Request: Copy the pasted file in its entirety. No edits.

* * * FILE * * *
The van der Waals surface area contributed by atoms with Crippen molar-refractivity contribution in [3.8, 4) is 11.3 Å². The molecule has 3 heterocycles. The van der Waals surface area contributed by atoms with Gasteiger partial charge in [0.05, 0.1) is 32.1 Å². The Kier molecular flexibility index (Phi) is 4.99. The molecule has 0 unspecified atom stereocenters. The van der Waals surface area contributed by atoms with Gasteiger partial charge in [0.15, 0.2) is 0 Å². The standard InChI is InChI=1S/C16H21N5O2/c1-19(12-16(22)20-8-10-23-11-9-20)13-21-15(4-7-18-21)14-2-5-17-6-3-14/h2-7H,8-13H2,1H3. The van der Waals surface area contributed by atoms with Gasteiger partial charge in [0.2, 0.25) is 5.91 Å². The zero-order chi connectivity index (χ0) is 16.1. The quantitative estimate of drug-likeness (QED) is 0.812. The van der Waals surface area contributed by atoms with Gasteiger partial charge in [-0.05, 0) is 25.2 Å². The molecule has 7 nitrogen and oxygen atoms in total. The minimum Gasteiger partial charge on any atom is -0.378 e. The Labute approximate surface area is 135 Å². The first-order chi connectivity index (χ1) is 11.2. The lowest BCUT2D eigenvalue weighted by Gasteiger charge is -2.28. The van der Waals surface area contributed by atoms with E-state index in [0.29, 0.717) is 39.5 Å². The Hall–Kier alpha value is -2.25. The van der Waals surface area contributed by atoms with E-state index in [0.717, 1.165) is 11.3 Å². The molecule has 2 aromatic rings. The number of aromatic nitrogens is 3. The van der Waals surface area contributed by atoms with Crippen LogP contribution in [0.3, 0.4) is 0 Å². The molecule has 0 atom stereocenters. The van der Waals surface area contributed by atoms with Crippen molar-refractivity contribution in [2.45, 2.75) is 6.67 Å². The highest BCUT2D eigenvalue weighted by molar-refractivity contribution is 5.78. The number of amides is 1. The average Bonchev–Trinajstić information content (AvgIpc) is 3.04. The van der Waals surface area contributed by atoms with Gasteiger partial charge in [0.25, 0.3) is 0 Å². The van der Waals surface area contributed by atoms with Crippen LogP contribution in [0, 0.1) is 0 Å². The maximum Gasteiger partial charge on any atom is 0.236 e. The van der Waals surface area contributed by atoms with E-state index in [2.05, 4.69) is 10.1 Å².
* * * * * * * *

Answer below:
The van der Waals surface area contributed by atoms with Crippen molar-refractivity contribution in [3.8, 4) is 11.3 Å². The molecule has 3 heterocycles. The van der Waals surface area contributed by atoms with Gasteiger partial charge in [0.05, 0.1) is 32.1 Å². The Kier molecular flexibility index (Phi) is 4.99. The molecule has 0 unspecified atom stereocenters. The van der Waals surface area contributed by atoms with Gasteiger partial charge in [0.15, 0.2) is 0 Å². The standard InChI is InChI=1S/C16H21N5O2/c1-19(12-16(22)20-8-10-23-11-9-20)13-21-15(4-7-18-21)14-2-5-17-6-3-14/h2-7H,8-13H2,1H3. The van der Waals surface area contributed by atoms with Gasteiger partial charge in [0.2, 0.25) is 5.91 Å². The zero-order chi connectivity index (χ0) is 16.1. The quantitative estimate of drug-likeness (QED) is 0.812. The van der Waals surface area contributed by atoms with Gasteiger partial charge in [-0.05, 0) is 25.2 Å². The molecule has 7 nitrogen and oxygen atoms in total. The minimum Gasteiger partial charge on any atom is -0.378 e. The Labute approximate surface area is 135 Å². The first-order chi connectivity index (χ1) is 11.2. The lowest BCUT2D eigenvalue weighted by Gasteiger charge is -2.28. The van der Waals surface area contributed by atoms with E-state index in [0.29, 0.717) is 39.5 Å². The Hall–Kier alpha value is -2.25. The van der Waals surface area contributed by atoms with E-state index in [0.717, 1.165) is 11.3 Å². The molecule has 2 aromatic rings. The number of aromatic nitrogens is 3. The van der Waals surface area contributed by atoms with Crippen LogP contribution in [0.3, 0.4) is 0 Å². The molecule has 0 atom stereocenters. The van der Waals surface area contributed by atoms with Crippen molar-refractivity contribution in [2.45, 2.75) is 6.67 Å². The highest BCUT2D eigenvalue weighted by molar-refractivity contribution is 5.78. The number of amides is 1. The average Bonchev–Trinajstić information content (AvgIpc) is 3.04. The van der Waals surface area contributed by atoms with Gasteiger partial charge in [0.25, 0.3) is 0 Å². The van der Waals surface area contributed by atoms with Crippen LogP contribution in [0, 0.1) is 0 Å². The maximum Gasteiger partial charge on any atom is 0.236 e. The van der Waals surface area contributed by atoms with E-state index in [2.05, 4.69) is 10.1 Å².